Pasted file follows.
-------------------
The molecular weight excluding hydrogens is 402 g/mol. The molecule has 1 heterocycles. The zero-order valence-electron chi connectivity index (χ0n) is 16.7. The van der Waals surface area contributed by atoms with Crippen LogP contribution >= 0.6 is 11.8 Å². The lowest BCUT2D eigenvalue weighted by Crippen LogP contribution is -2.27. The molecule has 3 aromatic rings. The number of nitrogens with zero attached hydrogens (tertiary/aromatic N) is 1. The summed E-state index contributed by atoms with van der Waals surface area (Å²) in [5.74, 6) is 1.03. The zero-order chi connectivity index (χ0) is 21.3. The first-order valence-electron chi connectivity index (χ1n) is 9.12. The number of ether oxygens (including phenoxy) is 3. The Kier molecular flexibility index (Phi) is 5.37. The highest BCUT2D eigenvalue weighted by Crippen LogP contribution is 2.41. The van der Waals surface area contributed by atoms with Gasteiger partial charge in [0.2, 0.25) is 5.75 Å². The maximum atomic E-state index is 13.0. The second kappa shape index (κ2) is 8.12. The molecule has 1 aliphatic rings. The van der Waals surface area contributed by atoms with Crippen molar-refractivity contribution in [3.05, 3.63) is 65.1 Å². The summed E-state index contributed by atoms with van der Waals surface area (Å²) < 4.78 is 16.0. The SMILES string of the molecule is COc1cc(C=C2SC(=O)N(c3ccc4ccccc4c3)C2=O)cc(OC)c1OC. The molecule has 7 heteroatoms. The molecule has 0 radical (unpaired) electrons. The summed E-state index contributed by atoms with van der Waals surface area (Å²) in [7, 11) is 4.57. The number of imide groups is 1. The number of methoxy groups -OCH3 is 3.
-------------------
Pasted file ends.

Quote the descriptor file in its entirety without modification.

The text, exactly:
The molecular weight excluding hydrogens is 402 g/mol. The molecule has 1 heterocycles. The zero-order valence-electron chi connectivity index (χ0n) is 16.7. The van der Waals surface area contributed by atoms with Crippen LogP contribution >= 0.6 is 11.8 Å². The lowest BCUT2D eigenvalue weighted by Crippen LogP contribution is -2.27. The molecule has 3 aromatic rings. The number of nitrogens with zero attached hydrogens (tertiary/aromatic N) is 1. The summed E-state index contributed by atoms with van der Waals surface area (Å²) in [5.74, 6) is 1.03. The zero-order chi connectivity index (χ0) is 21.3. The first-order valence-electron chi connectivity index (χ1n) is 9.12. The number of ether oxygens (including phenoxy) is 3. The Kier molecular flexibility index (Phi) is 5.37. The highest BCUT2D eigenvalue weighted by Crippen LogP contribution is 2.41. The van der Waals surface area contributed by atoms with Gasteiger partial charge in [0.2, 0.25) is 5.75 Å². The maximum atomic E-state index is 13.0. The second kappa shape index (κ2) is 8.12. The molecule has 1 aliphatic rings. The van der Waals surface area contributed by atoms with Crippen molar-refractivity contribution in [3.05, 3.63) is 65.1 Å². The summed E-state index contributed by atoms with van der Waals surface area (Å²) < 4.78 is 16.0. The SMILES string of the molecule is COc1cc(C=C2SC(=O)N(c3ccc4ccccc4c3)C2=O)cc(OC)c1OC. The molecule has 7 heteroatoms. The molecule has 0 radical (unpaired) electrons. The summed E-state index contributed by atoms with van der Waals surface area (Å²) in [7, 11) is 4.57. The number of imide groups is 1. The number of methoxy groups -OCH3 is 3.